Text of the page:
the main difference between Gregory’s conception of ἀποκατάστασις and that of Origen would be that Gregory believes that mankind will be collectively returned to sinlessness, whereas Origen believes that personal salvation will be universal Giulio Maspero, Lucas F. Mateo Seco, ed. (2009). The Brill dictionary of Gregory of Nyssa. Leiden: BRILL. ISBN 978-90-04-16965-4. p. 59 https://en.wikipedia.org/wiki/Gregory_of_Nyssa#cite_note-Brill-59-39

In Christian theology, universal reconciliation (also called universal salvation, Christian universalism, or in context simply universalism) is the doctrine that all sinful and alienated human souls—because of divine love and mercy—will ultimately be reconciled to God^ Otis Ainsworth Skinner (1807-1861) A Series of Sermons in Defence of the Doctrine of Universal Salvation Page 209 “Repentance is a means by which all men are brought into the enjoyment of religion, and we do not expect any man will be saved while he continues in sin. The reason why we hold to universal salvation, is, we expect all men will repent.” https://en.wikipedia.org/wiki/Universal_reconciliation#cite_note-1

Gregory of Nyssa, in his book Sermo Catecheticus Magnus, described: “The annihilation of evil, the restitution of all things, and the final restoration of evil men and evil spirits to the blessedness of union with God, so that He may be ‘all in all,’ embracing all things endowed with sense and reason.”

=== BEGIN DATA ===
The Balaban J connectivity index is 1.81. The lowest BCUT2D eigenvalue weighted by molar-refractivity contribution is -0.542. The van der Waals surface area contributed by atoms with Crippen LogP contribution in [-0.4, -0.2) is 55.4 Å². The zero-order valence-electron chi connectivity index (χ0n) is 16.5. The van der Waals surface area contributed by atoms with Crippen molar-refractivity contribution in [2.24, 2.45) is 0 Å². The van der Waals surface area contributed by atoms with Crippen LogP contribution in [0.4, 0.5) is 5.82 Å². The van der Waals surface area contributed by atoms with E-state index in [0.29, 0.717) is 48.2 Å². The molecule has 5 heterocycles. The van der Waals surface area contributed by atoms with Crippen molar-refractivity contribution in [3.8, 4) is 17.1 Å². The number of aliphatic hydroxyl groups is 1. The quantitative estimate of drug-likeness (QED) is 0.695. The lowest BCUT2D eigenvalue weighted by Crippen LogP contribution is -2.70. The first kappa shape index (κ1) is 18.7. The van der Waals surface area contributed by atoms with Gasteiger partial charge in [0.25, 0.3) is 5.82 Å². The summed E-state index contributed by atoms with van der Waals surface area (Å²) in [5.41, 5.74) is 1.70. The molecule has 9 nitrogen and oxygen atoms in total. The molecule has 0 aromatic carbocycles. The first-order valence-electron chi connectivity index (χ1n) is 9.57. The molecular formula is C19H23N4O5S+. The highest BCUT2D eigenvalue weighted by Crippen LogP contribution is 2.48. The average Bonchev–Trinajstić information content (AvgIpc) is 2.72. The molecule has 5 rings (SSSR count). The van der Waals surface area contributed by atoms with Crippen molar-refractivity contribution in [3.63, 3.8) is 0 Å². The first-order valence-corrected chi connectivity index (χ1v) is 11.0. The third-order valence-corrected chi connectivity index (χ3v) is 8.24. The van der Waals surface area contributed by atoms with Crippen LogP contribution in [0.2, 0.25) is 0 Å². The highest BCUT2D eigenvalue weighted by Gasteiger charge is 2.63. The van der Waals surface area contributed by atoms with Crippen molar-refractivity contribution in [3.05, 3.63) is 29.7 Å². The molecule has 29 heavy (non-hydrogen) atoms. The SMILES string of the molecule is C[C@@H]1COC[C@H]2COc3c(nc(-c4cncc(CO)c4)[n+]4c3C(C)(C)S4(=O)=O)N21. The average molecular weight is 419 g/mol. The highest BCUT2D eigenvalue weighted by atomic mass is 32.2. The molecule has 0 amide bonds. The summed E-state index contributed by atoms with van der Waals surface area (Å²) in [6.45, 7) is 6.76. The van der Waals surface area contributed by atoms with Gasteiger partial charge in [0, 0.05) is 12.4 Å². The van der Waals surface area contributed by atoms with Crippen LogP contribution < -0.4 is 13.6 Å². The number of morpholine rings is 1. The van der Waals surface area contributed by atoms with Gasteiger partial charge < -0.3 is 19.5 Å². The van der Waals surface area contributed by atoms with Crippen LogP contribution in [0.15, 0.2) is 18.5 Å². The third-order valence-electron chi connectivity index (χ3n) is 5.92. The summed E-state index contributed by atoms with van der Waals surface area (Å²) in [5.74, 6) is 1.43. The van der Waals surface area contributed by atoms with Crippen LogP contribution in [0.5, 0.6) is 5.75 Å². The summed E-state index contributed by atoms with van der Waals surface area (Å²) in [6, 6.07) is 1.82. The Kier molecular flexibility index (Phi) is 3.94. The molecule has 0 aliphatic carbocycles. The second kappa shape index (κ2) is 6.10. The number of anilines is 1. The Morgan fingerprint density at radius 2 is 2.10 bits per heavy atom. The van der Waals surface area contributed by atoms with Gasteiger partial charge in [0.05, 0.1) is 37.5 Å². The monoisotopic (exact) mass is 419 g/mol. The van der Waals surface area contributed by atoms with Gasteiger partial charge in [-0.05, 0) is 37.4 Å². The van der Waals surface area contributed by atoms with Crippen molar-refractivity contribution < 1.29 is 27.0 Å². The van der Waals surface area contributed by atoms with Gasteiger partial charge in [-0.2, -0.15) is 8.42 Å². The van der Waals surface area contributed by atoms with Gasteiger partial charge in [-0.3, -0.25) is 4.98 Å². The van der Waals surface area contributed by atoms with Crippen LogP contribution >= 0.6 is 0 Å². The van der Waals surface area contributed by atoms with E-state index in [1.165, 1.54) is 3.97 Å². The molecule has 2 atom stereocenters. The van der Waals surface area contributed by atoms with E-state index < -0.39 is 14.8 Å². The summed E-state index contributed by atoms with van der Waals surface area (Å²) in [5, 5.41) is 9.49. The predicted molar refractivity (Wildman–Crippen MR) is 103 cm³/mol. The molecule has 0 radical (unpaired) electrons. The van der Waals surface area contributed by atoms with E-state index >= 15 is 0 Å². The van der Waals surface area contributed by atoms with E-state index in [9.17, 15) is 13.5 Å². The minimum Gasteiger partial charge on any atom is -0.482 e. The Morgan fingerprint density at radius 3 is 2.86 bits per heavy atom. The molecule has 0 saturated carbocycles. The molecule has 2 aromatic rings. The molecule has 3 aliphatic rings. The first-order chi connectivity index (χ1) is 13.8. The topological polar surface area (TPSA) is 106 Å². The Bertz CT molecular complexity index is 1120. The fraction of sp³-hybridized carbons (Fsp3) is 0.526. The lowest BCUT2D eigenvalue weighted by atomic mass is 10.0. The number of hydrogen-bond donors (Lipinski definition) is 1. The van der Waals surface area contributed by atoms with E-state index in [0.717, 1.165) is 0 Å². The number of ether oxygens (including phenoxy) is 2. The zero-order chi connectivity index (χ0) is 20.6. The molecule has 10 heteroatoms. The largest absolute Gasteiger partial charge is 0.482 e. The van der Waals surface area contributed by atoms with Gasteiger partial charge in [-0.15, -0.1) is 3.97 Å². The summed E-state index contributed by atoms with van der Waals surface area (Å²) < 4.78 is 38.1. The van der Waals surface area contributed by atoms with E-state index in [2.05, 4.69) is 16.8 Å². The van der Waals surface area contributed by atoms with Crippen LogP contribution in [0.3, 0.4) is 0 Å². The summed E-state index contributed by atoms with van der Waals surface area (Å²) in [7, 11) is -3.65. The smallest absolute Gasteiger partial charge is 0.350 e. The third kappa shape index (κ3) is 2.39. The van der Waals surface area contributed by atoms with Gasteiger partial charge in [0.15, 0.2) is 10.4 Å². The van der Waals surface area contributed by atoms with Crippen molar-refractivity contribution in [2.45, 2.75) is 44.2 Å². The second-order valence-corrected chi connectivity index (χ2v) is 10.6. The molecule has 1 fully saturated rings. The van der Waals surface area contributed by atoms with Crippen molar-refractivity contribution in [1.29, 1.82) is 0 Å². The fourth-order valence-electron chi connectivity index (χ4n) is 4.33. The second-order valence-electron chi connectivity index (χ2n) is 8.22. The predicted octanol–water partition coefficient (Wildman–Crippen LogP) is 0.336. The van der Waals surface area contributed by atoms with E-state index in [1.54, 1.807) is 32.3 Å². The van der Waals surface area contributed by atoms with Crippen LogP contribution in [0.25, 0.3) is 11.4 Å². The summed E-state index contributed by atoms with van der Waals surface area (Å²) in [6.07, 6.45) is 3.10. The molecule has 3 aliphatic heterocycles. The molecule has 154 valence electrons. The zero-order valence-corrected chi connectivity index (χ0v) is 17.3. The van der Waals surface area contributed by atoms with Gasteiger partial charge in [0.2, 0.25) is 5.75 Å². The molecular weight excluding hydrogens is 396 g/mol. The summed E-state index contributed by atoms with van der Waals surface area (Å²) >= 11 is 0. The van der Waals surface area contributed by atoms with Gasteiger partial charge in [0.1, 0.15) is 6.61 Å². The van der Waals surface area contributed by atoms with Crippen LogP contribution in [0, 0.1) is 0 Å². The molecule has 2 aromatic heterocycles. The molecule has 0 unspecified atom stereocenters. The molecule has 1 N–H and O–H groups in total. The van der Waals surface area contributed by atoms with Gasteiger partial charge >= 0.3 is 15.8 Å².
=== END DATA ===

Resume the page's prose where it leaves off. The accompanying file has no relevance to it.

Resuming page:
He further stated, “when death approaches to life, and darkness to light, and the corruptible to the incorruptible, the inferior is done away with and reduced to non-existence, and the thing purged is benefited, just as the dross is purged from gold by fire. In the same way in the long circuits of time, when the evil of nature which is now mingled and implanted in them has been taken away, whensoever the restoration to their old condition of the things that now lie in wickedness takes place, there will be a unanimous thanksgiving from the whole creation, both of those who have been punished in the purification and of those who have not at all needed purification

This position has been anathemised by the Second Council of Constantinople: “IX. If anyone says or thinks that the punishment of demons and of impious men is only temporary, and will one day have an end, and that a restoration (apokatastasis) will take place of demons and of impious men, let him be anathema.” This council is accepted as the fifth ecumenical one by both the RCC and the Eastern Orthodox, the Old Catholics and Catholic Anglicans. Protestants are apparently a mixed bag on anything past the first four ecumenical councils.